|A few islands in the north-east of the group were first seen by Abel Tasman in 1643. The southernmost of the group, Turtle Island, was discovered by Captain Cook in 1773. Lieutenant Bligh, approaching them in the launch of the Bounty, 1789, had a hostile encounter with the local population and decided to give it a wide berth as a consequence. In 1827 Dumont d'Urville in the Astrolabe surveyed them much more accurately, but the first thorough survey was that of the United States exploring expedition in 1840. Up to this time, owing to the evil reputation of the islanders, European intercourse was very limited. The labors of the Wesleyan missionaries, however, must always have a prominent place in any history of Fiji. They came from Tonga in 1835 and settled first in the eastern islands, where the Tongan element, already familiar to them, preponderated.
About 1804 some escaped convicts from Australia and runaway sailors established themselves around the east part of Viti Levu, and by lending their services to the neighboring chiefs probably led to their preponderance over the rest of the group. Na Ulivau, chief of the small island of Mbau, established before his death in 1829 a sort of supremacy, which was extended by his brother Tanoa, and by Tanoa's son Thakombau, a ruler of considerable capacity. In his time, however, difficulties thickened. The Tongans, who had long frequented Fiji (especially for canoe-building, their own islands being deficient in timber), now came in larger numbers, led by an able and ambitious chief, Maafu, who, by adroitly taking part in Fijian quarrels, made himself chief in the Windward group, threatening Thakombau's supremacy. He was harassed, too, by an arbitrary demand for money from the American government, for alleged injuries to their consul. Several chiefs who disputed his authority were crushed by the aid of King George of Tonga, who (1855) had opportunely arrived on a visit; but he afterwards, taking some offence, demanded money for his services. At last Thakombau, disappointed in the hope that his acceptance of Christianity (1854) would improve his position, offered the sovereignty to Great Britain (1859) with the fee simple of 100,000 acres, on condition of her paying the American claims. Colonel Smythe, RA, was sent out to report on the question, and decided against annexation, but advised that the British consul should be invested with full magisterial powers over his countrymen, a step which would have averted much subsequent difficulty.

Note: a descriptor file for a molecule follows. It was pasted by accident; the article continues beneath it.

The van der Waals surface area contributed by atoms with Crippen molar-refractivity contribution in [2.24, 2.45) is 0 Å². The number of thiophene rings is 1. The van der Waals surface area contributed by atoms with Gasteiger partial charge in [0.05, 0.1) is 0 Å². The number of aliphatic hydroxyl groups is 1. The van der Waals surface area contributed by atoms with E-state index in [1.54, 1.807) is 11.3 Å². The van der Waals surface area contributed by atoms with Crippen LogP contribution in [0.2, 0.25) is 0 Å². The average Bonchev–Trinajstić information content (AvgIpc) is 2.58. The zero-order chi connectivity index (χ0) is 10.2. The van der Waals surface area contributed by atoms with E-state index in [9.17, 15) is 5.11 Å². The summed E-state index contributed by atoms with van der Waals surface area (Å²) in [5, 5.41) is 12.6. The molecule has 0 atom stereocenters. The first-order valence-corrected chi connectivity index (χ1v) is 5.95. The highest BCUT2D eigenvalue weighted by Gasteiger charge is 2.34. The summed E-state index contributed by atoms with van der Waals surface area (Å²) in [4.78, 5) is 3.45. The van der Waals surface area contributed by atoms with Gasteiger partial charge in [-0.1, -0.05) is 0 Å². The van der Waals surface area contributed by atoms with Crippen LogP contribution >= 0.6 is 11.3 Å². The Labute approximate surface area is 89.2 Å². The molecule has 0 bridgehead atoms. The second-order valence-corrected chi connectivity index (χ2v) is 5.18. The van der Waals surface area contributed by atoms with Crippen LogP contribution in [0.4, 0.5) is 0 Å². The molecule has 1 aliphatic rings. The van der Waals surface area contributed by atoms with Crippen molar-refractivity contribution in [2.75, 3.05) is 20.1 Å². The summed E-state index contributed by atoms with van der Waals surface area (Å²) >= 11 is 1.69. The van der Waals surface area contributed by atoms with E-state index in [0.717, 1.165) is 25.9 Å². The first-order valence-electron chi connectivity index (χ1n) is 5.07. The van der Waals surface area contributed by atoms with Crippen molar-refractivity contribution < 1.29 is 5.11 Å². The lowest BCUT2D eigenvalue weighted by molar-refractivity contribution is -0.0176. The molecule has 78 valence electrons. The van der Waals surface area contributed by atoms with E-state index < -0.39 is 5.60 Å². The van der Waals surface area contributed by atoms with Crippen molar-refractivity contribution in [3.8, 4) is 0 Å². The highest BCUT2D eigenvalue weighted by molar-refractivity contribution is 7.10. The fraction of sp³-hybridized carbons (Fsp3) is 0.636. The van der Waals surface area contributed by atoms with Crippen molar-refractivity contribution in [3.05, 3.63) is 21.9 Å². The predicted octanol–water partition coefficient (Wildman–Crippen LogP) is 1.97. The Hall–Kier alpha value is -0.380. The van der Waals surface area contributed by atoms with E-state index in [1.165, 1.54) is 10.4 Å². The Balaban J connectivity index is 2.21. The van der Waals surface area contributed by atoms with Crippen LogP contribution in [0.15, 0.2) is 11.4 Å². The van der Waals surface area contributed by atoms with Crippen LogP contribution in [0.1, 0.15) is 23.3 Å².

Meanwhile Dr B. Seemanns favorable report on the capabilities of the islands, followed by a time of depression in Australia and New Zealand, led to a rapid increase of settlers from 200 In 1860 to 1800 in 1869. This produced fresh complications, and an increasing desire among the respectable settlers for a competent civil and criminal jurisdiction. Attempts were made at self-government, and the sovereignty was again offered, conditionally, to England, and to the United States. Finally, in 1871, a constitutional government was formed by certain Englishmen under King Thakombau; but this, after incurring heavy debt, and promoting the welfare of neither whites nor natives, came after three years to a deadlock, and the British government felt obliged, in the interest of all parties, to accept the unconditional cession now offered (1874). It had besides long been thought desirable to possess a station on the route between Australia and Panama; it was also felt that the Polynesian labor traffic, the abuses in which had caused much indignation, could only be effectually regulated from a point contiguous to the recruiting field, and the locality where that labor was extensively employed. To this end the governor of Fiji was also created high commissioner for the western Pacific. Rotumah was annexed in 1881.
At the time of the British annexation the islands were suffering from commercial depression, following a fall in the price of cotton after the American Civil War. Coffee, tea, cinchona and sugar were tried in turn, with limited success. The coffee was attacked by the leaf disease; the tea could not compete with that grown by the cheap labor of the East; the sugar machinery was too antiquated to withstand the fall in prices consequent on the European sugar bounties. In 1878 the first coolies were imported from India and the cultivation of sugar began to pass into the hands of large companies working with modern machinery. With the introduction of 'coolies' the Fijians began to fall behind in the development of their country. Many of the 'coolies' chose to remain in the colony after the termination of their indentures, and began to displace the European country traders. With a regular and plentiful supply of Indians, the recruiting of kanaka laborers practically ceased. The settlement of European land claims, and the measures taken for the protection of native institutions, caused lively dissatisfaction among the colonists, who laid the blame of the commercial depression at the door of the government; but with returning prosperity this feeling began to disappear. In 1900 the government of New Zealand made overtures to absorb Fiji. The Aborigines Society protested to the colonial office, and the imperial government refused to sanction the proposal.
Fiji became independent in 1970.